The National Weather Service in Detroit said a flash seen over Michigan and the boom heard was not thunder or lightning — but instead a likely meteor. According to CBS Detroit, residents have been calling in to report what some describe as a boom or blast heard just after 8 p.m.
“Heard a boom and I kind of thought I felt something — and my dog freaked out,” one caller told the station.
NWS Detroit says they will continue to monitor feeds from astronomical agencies for official confirmation.
Videos posted to social media purportedly show the night sky lighting up just after 8 p.m. local time:
In addition, a reporter with CBS affiliate WWMT-TV caught this image of the possible meteor:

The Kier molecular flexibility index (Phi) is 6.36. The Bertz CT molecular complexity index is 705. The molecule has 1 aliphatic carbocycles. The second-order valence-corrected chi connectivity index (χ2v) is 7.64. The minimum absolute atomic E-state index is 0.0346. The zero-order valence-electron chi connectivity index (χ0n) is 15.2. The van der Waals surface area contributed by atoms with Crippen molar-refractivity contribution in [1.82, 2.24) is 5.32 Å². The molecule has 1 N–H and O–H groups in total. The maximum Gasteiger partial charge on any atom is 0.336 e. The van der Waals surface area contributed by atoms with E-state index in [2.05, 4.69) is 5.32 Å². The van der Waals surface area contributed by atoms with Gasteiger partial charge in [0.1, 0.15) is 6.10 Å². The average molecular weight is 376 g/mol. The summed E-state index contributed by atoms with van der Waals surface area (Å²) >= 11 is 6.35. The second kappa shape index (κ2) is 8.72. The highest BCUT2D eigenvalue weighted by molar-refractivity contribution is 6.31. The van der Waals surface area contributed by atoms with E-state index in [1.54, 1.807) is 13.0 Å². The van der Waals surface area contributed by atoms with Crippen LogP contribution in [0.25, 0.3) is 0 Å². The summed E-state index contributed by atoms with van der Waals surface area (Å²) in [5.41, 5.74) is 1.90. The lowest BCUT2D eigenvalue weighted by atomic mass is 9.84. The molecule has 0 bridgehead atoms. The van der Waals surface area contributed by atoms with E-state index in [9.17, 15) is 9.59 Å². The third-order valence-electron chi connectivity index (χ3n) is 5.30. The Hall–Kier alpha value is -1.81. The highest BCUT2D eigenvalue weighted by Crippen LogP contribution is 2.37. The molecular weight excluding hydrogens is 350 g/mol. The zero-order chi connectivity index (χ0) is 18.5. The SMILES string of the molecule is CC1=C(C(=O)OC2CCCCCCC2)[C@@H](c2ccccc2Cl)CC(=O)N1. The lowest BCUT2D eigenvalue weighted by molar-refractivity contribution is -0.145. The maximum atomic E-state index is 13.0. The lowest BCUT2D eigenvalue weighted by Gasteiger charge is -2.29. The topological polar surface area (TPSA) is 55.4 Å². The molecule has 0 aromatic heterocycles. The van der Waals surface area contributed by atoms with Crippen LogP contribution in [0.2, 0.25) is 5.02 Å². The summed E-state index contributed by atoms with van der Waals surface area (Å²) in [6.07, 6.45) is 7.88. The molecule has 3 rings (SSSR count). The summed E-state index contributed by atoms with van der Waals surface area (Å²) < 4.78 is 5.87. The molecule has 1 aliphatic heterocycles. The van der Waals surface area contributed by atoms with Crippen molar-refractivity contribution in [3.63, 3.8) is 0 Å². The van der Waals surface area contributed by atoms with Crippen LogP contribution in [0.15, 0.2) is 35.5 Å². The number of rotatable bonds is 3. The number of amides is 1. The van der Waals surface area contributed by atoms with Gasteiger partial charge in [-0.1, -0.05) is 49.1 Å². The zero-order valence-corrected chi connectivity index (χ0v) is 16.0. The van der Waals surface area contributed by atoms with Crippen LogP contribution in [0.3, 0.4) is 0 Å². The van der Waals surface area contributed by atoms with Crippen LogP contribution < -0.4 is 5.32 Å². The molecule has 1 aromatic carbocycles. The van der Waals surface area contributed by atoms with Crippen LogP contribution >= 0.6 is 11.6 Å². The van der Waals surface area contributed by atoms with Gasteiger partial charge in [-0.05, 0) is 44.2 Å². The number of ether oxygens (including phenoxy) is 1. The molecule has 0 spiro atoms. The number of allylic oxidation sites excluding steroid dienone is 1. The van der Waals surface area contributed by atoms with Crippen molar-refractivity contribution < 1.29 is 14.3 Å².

Through a text alert to residents, Ingham County Emergency Management Update wrote “Multiple sources report that a fireball meteor was seen over the county earlier this evening. While many also reported an explosion, there is no indication that anything landed on the ground or caused damage. Most likely it was the boom of the meteor breaking apart. And that there is no need to call 911.”
Michael Narlock, head of astronomy at Cranbrook Institute of Science, said Tuesday’s incident appears to be what’s considered a bolide meteor, which tends to be large and explodes in the atmosphere. Narlock adds that this incident is similar to the meteor that was seen over Russia in 2013.
They can be silent as they fall or they may make a crackling sound, Narlock adds. He says his colleagues reported hearing crackling.
Narlock says bolide meteors move across the atmosphere, come apart and the likeliness of it falling and reaching Earth intact is rare.
This is a developing story. Please check back for latest updates.
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